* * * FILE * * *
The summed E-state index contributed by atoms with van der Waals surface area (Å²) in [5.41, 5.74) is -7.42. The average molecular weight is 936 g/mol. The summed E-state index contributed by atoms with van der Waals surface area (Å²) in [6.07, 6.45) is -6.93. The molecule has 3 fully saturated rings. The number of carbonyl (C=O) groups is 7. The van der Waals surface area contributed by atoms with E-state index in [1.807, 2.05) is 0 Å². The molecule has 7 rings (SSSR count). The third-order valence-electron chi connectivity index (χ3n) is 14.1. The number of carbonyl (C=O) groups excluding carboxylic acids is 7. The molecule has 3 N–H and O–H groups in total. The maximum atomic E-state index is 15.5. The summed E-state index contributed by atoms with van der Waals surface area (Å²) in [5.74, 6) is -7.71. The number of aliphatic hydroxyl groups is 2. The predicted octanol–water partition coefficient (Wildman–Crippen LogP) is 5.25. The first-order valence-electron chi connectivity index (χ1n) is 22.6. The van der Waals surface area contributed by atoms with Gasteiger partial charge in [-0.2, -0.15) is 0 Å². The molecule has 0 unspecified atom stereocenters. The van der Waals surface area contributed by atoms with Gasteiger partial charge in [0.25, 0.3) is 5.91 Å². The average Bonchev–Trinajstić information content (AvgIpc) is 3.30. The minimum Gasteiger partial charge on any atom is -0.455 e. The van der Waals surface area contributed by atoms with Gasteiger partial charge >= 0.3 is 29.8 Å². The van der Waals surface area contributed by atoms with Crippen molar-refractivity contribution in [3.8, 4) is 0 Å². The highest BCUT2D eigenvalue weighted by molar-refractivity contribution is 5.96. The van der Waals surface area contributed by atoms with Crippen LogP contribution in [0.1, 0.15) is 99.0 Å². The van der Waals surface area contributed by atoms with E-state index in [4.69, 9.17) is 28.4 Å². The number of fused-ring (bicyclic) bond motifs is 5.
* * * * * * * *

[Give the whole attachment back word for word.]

The summed E-state index contributed by atoms with van der Waals surface area (Å²) in [5.41, 5.74) is -7.42. The average molecular weight is 936 g/mol. The summed E-state index contributed by atoms with van der Waals surface area (Å²) in [6.07, 6.45) is -6.93. The molecule has 3 fully saturated rings. The number of carbonyl (C=O) groups is 7. The van der Waals surface area contributed by atoms with E-state index in [1.807, 2.05) is 0 Å². The molecule has 7 rings (SSSR count). The third-order valence-electron chi connectivity index (χ3n) is 14.1. The number of carbonyl (C=O) groups excluding carboxylic acids is 7. The molecule has 3 N–H and O–H groups in total. The maximum atomic E-state index is 15.5. The summed E-state index contributed by atoms with van der Waals surface area (Å²) in [5.74, 6) is -7.71. The number of aliphatic hydroxyl groups is 2. The predicted octanol–water partition coefficient (Wildman–Crippen LogP) is 5.25. The first-order valence-electron chi connectivity index (χ1n) is 22.6. The van der Waals surface area contributed by atoms with Gasteiger partial charge in [-0.2, -0.15) is 0 Å². The molecule has 0 unspecified atom stereocenters. The van der Waals surface area contributed by atoms with Gasteiger partial charge in [0.25, 0.3) is 5.91 Å². The average Bonchev–Trinajstić information content (AvgIpc) is 3.30. The minimum Gasteiger partial charge on any atom is -0.455 e. The van der Waals surface area contributed by atoms with Gasteiger partial charge >= 0.3 is 29.8 Å². The van der Waals surface area contributed by atoms with Crippen molar-refractivity contribution in [3.8, 4) is 0 Å². The highest BCUT2D eigenvalue weighted by molar-refractivity contribution is 5.96. The van der Waals surface area contributed by atoms with Crippen LogP contribution in [0.1, 0.15) is 99.0 Å². The van der Waals surface area contributed by atoms with E-state index in [4.69, 9.17) is 28.4 Å². The number of fused-ring (bicyclic) bond motifs is 5.